2022 Porsche 718 Cayman GT4 RS Clubsport: The GT4 You Take Racing

17th November 2021

Want the narrowly focused, high-performance new Porsche 718 Cayman GT4 RS even more narrowly focused and with even more performance? Have $229,000 and a desire to take your mid-engine Porsche racing and never, say, on actual streets? Then the Porsche 718 Cayman GT4 RS Clubsport is just the ticket!

The Clubsport is the racing version of the Cayman GT4 RS, itself the most muscular production 718 Cayman sports car you can buy. Homologated for SRO racing worldwide, the Clubsport is even harder-core than its street-roaming sibling, with the 911 GT3 Cup car’s 4.0-liter flat-six and a new seven-speed dual-clutch automatic transmission featuring shorter ratios than the old GT4 Clubsport’s six-speed unit.

Not only does that GT3 engine net the Clubsport a whopping 75 more horsepower than it had in its previous, non-RS incarnation sold between 2019 and now (which used a smaller 3.8-liter engine), it edges out the regular GT4 RS’s (also GT3-derived) 4.0-liter six by seven ponies. That peak 500 hp arrives at 8,300 rpm, 800 higher than in the 3.8L, and the new flat-six can rev to the same 9,000 rpm as the road car’s unit. Peak torque rises from 313 lb-ft to 343 lb-ft at a lower 6,000 rpm; that torque figure also beats the roadgoing GT4 RS’s by 13 lb-ft.

More torque available lower in the rev range? That’s likely to be a boon to GT4 RS Clubsport racers, as will be the revised suspension in this latest model. Porsche installs two-way adjustable shocks, adjustable anti-roll bars front and rear, new spring rates (three are available) tuned for “optimized responsiveness and a further improvement in body control.” We’ll take Porsche’s word on that; given how well even your most basic 718 Cayman drives, we have to imagine the ultra-focused, adjustable-setup racing model is on some more transcendent plane of existence.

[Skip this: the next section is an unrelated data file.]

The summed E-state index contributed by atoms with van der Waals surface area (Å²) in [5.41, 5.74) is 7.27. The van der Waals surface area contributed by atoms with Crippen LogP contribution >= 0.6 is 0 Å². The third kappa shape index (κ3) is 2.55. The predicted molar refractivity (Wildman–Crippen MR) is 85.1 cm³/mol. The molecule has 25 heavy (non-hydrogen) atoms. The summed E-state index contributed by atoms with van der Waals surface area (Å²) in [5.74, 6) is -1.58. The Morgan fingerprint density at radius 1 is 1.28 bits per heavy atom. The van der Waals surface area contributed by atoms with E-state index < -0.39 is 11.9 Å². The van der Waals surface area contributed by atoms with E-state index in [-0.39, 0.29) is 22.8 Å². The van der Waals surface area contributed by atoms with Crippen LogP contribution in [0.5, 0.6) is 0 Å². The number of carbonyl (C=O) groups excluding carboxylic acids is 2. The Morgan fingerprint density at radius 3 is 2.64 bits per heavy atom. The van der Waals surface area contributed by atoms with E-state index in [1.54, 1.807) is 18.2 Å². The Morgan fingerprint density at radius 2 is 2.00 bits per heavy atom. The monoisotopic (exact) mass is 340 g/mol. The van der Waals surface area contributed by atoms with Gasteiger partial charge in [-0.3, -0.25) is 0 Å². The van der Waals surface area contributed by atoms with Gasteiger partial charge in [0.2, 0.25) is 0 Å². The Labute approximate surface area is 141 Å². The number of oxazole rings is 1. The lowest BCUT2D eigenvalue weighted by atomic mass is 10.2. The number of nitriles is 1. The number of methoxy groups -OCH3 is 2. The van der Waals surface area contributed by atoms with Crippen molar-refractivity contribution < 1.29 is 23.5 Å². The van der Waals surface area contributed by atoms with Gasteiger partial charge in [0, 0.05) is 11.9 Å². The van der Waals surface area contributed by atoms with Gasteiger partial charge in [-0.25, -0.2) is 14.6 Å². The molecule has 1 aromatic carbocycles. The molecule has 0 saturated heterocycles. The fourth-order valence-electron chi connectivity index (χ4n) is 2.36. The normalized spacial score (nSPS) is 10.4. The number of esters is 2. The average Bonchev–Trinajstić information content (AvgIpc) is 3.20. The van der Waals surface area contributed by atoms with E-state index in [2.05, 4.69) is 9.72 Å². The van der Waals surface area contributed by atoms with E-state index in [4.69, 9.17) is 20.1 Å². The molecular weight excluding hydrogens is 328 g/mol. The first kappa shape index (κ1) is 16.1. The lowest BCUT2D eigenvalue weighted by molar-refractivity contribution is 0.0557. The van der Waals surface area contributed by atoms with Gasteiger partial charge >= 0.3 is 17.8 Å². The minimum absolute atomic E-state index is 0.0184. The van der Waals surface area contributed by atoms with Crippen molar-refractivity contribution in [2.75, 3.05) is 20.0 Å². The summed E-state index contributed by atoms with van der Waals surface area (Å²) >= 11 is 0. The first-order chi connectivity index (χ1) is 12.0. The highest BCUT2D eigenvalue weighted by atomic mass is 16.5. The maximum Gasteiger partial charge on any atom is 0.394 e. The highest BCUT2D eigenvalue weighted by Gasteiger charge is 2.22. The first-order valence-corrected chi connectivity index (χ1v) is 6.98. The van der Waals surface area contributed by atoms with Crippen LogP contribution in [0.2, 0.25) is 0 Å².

Porsche equips every GT4 RS Clubsport with a welded-in safety cage, an adjustable Recaro racing seat, FIA-compliant six-point harnesses, a fire extinguisher system, and three built-in air jacks for lifting the car for pit stops. An FT3 racing fuel cell can hold up to 30.4 gallons of go-juice, which, as Porsche points out, makes the Cayman “suitable for endurance racing.” Indeed. A more muffled exhaust setup is available for tracks with noise restrictions, but you can bet which one we’d want installed.

Visually, the GT4 RS Clubsport builds on the version that came out in 2019 by way of more aggressive aero. There are now dive planes on the nose, 911 GT3 R-inspired fender slats, a Gurney flap added to the swan-neck rear wing, and a deeper front splitter. Porsche also has expanded the use of “sustainable natural fiber composites” throughout the Clubsport’s bodywork, which now makes up the aforementioned aero add-ons and steering wheel in addition to the doors, frunklid, fenders, and rear wing surface. The flax-based material is billed as a carbon-fiber alternative.

As far as turnkey race cars go, you could do worse than the Porsche 718 Cayman GT4 RS. Porsche says the Cayman platform has proven reliable, a boon to the some 500 customers who snapped up the outgoing version of the Clubsport; lower running costs surely must offset that six-figure price tag somewhat, right? Hey, whatever logic gets you in the door. But if you’re a serious racing team looking to compete in the IMSA Michelin Pilot Challenge, SRO GT4 America, and GT4 America series next season (2022), reach out to Porsche Motorsport.

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Source : Motor Trend